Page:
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Inuit say Baffin Bay Polar Bear Population is not decreasing

(Iqaluit, Nunavut) Nunavut Tunngavik Inc. Vice-President of Finance, Raymond Ningeocheak is calling on the Nunavut Wildlife Management Board not to make a hasty decision on Baffin Bay without full consideration of Inuit Qaujimajatuqangit.

Inuit feel that their knowledge is being ignored.

“Hunters are on the land 12 months out of the year and are constantly observing the land and animals on their travels.  Over the last several years, hunters in the Baffin Bay region have observed an increase in polar bears.” said Ningeocheak.

The Nunavut Wildlife Management Board is currently reviewing the total allowable harvest for the Baffin Bay polar bear subpopulation.  The average harvest for Baffin Bay from Nunavut communities from 1998 to 2007 was 77.  For the same time period, the average harvest in Greenland was 111.

However, Greenland was absent again in the public hearing that took place in a community that would not be directly affected by any potential harvest reduction.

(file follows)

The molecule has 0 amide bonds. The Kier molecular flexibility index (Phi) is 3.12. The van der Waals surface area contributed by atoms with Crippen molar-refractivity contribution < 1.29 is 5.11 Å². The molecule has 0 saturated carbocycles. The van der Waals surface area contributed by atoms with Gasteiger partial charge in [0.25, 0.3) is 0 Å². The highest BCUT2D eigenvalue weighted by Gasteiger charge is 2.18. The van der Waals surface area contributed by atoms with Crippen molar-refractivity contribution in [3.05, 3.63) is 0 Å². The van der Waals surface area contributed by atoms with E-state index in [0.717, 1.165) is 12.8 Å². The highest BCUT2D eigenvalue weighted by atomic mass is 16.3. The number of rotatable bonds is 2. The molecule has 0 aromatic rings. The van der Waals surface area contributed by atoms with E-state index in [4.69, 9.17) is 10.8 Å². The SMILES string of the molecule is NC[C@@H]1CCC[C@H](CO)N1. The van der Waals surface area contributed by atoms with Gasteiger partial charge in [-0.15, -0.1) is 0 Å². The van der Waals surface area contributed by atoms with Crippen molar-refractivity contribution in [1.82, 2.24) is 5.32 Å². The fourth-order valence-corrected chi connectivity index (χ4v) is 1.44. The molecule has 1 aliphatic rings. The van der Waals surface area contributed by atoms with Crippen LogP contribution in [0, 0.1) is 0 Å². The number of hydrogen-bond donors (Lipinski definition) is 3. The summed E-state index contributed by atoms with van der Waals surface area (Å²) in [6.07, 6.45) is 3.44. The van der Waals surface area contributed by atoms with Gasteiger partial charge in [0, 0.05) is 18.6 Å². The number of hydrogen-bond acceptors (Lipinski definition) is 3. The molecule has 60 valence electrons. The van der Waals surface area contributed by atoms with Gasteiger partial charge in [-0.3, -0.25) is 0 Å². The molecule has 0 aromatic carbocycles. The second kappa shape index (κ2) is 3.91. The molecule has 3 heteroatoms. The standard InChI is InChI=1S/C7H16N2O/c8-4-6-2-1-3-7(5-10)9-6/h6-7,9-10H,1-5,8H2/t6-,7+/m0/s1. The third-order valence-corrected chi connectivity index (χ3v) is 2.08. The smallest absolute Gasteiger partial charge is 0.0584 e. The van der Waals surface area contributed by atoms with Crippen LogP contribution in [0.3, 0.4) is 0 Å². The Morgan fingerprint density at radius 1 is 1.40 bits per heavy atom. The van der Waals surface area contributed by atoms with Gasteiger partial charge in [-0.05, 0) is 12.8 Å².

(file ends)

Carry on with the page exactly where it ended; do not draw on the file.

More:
“Any decision made at this time may be premature and negatively impact the current negotiations between Greenland and Canada on the Memorandum of Understanding being developed by the two nations on shared management of the Baffin Bay population”

Inuit are concerned that the population estimate being used by the Government of Nunavut is a computer model simulation with no verification.  The last scientific estimate of 2100 polar bears was completed in 1997.

“The fact that the data used by the government’s researchers is over ten years old should raise red flags.” said Ningeocheak.

Inuit noted increased hardship due to damage to cabins, equipment, and caches.

“Any decrease in the Total Allowable Harvest will create more hardship on Inuit.  Inuit will suffer more damage to property and more dangerous encounters with bears.”

“Inuit are conservationists.  It has always been in the interest of Inuit to maintain healthy populations of all wildlife.  Our tradition of having deep respect for the land and animals goes back many generations.  It has always been known that without them we as people could not survive the harsh arctic conditions.  To this day, respect for the land and animals are a cornerstone of our culture” concluded Ningeocheak.

For further information:
Nunavut Tunngavik Incorporated